For the past three years, Bryce Washington’s closest connection to Mardi Gras was playing the season’s traditional music in his room and venturing out for the occasional stop at a Lafayette-based parade.
That’s one downer about playing major college basketball in south Louisiana, with the sport’s late-season crunch time normally falling in the midst of Mardi Gras. And for a New Orleans native who grew up immersed in the revelry and with heavy family involvement, it has been tough.
“It’s the job,” said Washington, a St. Augustine graduate whose rebounding and leadership have helped UL-Lafayette compile one of the nation’s best records and latch onto first place in the Sun Belt Conference standings. “You have to make sacrifices. When I signed to play basketball, I knew it as going to be full time, but I’m playing the game I love.”
But this week, for once, basketball’s not going to stand in the way of a moment of a lifetime for the Washington family.
Bryce’s parents, Brent Washington Sr. and Troye Washington, reign as King and Queen Zulu, overseeing the activities of the internationally known Zulu Social Aid & Pleasure Club. Zulu is Mardi Gras’ premier and most prestigious African-American krewe and is known and revered everywhere Mardi Gras is celebrated.
The elder Washington has spent 27 years in service with Zulu, and this year earned the organization’s highest honor in reigning over the myriad of activities leading up to Tuesday’s 8 a.m. parade. And there will be a 6-foot-6, 250-pound Zulu Prince riding along, adding Mardi Gras royalty to his four years of regal performances for his Ragin’ Cajuns squad.
“It’s time for them to have their shining moment,” Bryce said of his parents. “I didn’t get the chance to be at the ball since we were on the Georgia (road trip), but the opportunity to be there for the parade, the chance to just come back on Mardi Gras Day and experience the moment with them, that’s all I ever wanted.”
Bryce and his older brother, Brent, Jr., will accompany their parents as princes in Tuesday’s trek around the packed New Orleans streets, marking the first time since Bryce joined the Cajuns program that he’s had the chance to get back to the Crescent City for Mardi Gras Day.
Basketball has been in the way the past three years, but the youngest of the Washington clan isn’t complaining. His UL-Lafayette teams have gone 83-45, and this year’s 21-4 team has been the Sun Belt’s dominant force all season.
The Cajuns hold a two-game lead in the league standings after a 102-91 win at Georgia Southern on Saturday, and Washington celebrated his last game before the parade with 18 points and 13 rebounds. That was his 10th double-double of the season and 35th of his career, ranking him in the top 10 nationally.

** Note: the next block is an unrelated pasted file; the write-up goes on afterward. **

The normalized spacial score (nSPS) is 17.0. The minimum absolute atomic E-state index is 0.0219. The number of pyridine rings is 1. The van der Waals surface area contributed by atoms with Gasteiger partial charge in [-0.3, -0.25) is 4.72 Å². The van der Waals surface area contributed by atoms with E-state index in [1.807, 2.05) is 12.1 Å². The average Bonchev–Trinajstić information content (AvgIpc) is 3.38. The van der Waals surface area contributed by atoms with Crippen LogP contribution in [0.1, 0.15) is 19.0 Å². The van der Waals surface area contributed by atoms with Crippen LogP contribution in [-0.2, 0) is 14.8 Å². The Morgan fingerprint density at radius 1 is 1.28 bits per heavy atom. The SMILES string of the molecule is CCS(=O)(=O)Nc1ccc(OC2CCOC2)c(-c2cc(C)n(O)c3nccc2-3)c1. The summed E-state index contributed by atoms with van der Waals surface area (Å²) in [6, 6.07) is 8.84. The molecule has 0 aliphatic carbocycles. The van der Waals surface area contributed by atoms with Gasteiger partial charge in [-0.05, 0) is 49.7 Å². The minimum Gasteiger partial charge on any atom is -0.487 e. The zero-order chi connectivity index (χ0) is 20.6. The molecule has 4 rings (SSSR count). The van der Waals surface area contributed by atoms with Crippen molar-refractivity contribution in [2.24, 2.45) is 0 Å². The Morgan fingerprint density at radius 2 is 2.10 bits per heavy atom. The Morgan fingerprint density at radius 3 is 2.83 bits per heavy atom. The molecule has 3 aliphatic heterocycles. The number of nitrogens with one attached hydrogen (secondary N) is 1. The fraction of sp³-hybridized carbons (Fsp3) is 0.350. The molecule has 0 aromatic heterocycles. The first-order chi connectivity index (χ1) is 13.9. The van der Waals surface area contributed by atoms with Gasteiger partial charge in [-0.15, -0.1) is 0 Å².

The former St. Augustine standout is one of four players nationally to average a double-double over the past two seasons with his current 10.6 scoring and 10.7 rebounding marks. He leads the Sun Belt in rebounding by a wide margin and ranks 14th nationally, after ranking sixth in the country as a junior last year.
He’ll likely finish his career as the second-leading rebounder in Cajun history and third on the all-time Sun Belt list.
“We have a sign in our locker room that says you can shoot too much, you can dribble too much and you can pass too much, but you can never rebound too much,” Cajuns coach Bob Marlin said. “Every coach loves a guy that can go and fetch it.”
The Cajuns have six regular-season games left and are in the middle of the always-crucial late-season stretch. It’s not a time that most coaches would want their leader trekking home for Mardi Gras revelry. But Marlin knew how important this time is for Washington and his family even before the elder Washington began “reminding” him about Zulu’s approach and the historical significance of the event.
Thanks to that, and the bond that coach and player have built for four years, Washington’s hitting the road immediately after Monday’s shortened workout, and he’s pretty much getting a pass on Tuesday’s drills as the Cajuns prepare for Thursday’s Sun Belt game against Texas State.
“I’ve coached a few special young men in my career, and Bryce Washington is one of them,” Marlin said. “He’s the total package student-athlete. He was the Student-Athlete of the Year out of 400 here, and that’s just a part of the respect he commands.
“Last week I went on campus to the Union with some of the guys, and students were following him around like the Pied Piper. This wasn’t teammates or fraternity members; it was just students. They appreciate who he is, and he appreciates them. He has a tremendous way about him, a tremendous leader, and he’s got a very bright future whatever he plans to do after he’s finished here.”
Those immediate plans call for Monday night Zulu activities with his family, and a 3 a.m. wake-up call for the gathering at the corner of Jackson and Claiborne.
“When I was young, Zulu was Mardi Gras,” Bryce said. “We had all the posters and paintings all over the house. That involvement is very important to my family, and every little gap we’ve had we’ve tried to experience Mardi Gras that way. But this year, this is going to be special.”